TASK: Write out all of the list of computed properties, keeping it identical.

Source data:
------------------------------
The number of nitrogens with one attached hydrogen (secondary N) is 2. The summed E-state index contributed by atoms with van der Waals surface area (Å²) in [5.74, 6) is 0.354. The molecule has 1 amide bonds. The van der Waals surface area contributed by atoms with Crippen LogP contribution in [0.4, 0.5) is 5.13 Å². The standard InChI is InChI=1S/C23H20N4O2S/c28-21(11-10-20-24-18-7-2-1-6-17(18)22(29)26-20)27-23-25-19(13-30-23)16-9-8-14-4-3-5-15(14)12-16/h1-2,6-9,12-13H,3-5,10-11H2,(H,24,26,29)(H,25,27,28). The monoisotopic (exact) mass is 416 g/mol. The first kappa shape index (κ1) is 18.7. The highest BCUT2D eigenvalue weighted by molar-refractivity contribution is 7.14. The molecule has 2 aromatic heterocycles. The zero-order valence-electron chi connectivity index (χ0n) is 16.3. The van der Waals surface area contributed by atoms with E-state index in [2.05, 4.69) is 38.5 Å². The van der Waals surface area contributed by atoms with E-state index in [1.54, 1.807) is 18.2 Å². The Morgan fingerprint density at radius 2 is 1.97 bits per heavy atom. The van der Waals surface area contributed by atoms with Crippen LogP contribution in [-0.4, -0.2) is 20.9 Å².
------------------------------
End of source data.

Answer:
The number of nitrogens with one attached hydrogen (secondary N) is 2. The summed E-state index contributed by atoms with van der Waals surface area (Å²) in [5.74, 6) is 0.354. The molecule has 1 amide bonds. The van der Waals surface area contributed by atoms with Crippen LogP contribution in [0.4, 0.5) is 5.13 Å². The standard InChI is InChI=1S/C23H20N4O2S/c28-21(11-10-20-24-18-7-2-1-6-17(18)22(29)26-20)27-23-25-19(13-30-23)16-9-8-14-4-3-5-15(14)12-16/h1-2,6-9,12-13H,3-5,10-11H2,(H,24,26,29)(H,25,27,28). The monoisotopic (exact) mass is 416 g/mol. The first kappa shape index (κ1) is 18.7. The highest BCUT2D eigenvalue weighted by molar-refractivity contribution is 7.14. The molecule has 2 aromatic heterocycles. The zero-order valence-electron chi connectivity index (χ0n) is 16.3. The van der Waals surface area contributed by atoms with E-state index in [2.05, 4.69) is 38.5 Å². The van der Waals surface area contributed by atoms with E-state index in [1.54, 1.807) is 18.2 Å². The Morgan fingerprint density at radius 2 is 1.97 bits per heavy atom. The van der Waals surface area contributed by atoms with Crippen LogP contribution in [-0.4, -0.2) is 20.9 Å².